The Importance of the Ten Commandments to Jewish Life
The Ten Commandments were given to the Jewish people via Moses, from
G-d at Mount Sinai, also known as Har Horeb. Since this day, these
commandments have been central to Jewish life.
They can be found twice in the Torah. Firstly in chapter twenty of
the book of Shemot (Exodus) and they are then repeated in chapter five
of the book of Devarim (Deuteronomy). There is a slight variation in
this repetition which concerns the fourth commandment, this law
regards Shabbat. In Shemot, it reads “Remember the Sabbath and keep
it holy” however in Devarim it reads “Observe the Sabbath and keep it
holy”. The reason for this is that G-d spoke the Ten Commandments
simultaneously, something that we as humans cannot do. Of course it
is important to both remember and observe, so this is another reason
why we are reminded.
The fact that Shabbat is in the Ten Commandments show us that it is
one of the fundamentals of our religion. It is how we show in our
daily life that the world which we live in was created by Hashem.
Furthermore, the fact that the commandments are repeated further
emphasises the importance of them to Jewish people and hence Jewish
The Ten Commandments are the fundamental rules of the Jewish faith,
the foundation of which is ethical monotheism.
The word monotheism means belief in one G-d and in order for the term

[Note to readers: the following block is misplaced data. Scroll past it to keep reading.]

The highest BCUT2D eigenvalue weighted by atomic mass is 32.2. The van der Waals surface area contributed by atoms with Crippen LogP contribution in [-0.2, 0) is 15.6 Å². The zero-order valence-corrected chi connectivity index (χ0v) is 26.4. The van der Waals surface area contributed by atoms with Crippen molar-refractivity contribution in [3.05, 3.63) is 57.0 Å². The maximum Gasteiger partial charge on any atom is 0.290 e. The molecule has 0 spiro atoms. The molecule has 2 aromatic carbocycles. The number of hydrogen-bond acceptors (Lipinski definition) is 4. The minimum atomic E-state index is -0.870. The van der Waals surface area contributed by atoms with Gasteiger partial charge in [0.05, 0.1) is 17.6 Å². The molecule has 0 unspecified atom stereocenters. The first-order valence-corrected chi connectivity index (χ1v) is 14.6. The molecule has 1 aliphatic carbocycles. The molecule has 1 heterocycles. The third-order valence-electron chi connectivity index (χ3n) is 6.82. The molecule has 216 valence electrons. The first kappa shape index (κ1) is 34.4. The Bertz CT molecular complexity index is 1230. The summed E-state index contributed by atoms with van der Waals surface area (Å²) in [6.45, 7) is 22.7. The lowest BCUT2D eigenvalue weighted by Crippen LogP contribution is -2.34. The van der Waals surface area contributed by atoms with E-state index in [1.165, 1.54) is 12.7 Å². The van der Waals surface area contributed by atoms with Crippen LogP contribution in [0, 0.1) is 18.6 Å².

to be considered as ‘Jewish’ the word ethical must be added to it. Dr
Rabbi Louie Jacobs explains this as “there can be no religion without
ethics and no ethics without religion”; they are each based upon each
other. Furthermore he continues to say, “Unless ethics and religion
are wedded together, neither constitutes the Jewish way” and this
Jewish way is, ethical monotheism.
The commandments one, two and three are concerning belief in G-d,
idolatry and taking the Lords name in vain.
It is debateable whether the first commandment “I am G-d your Lord…”
is even a commandment at all, or if it is a statement. According to
the Arbabanel (15th century Spain), it cannot be considered as a
commandment as it is impossible to command someone to believe in
something, therefore he sees this as an introduction to all the other
commandments and that G-d is establishing his authority. However
according to the Rambam (13th century Egypt), this is a commandment
and he claims that if you look hard enough and you are sincere you
will come to believe the commandment here is to search for the truth.
Ethical monotheism is a essential element of Jewish life because it
effects everything within the religion, the ten commandments highlight
The second commandment, “do not have any other G-ds before me…” orders
Jews not to...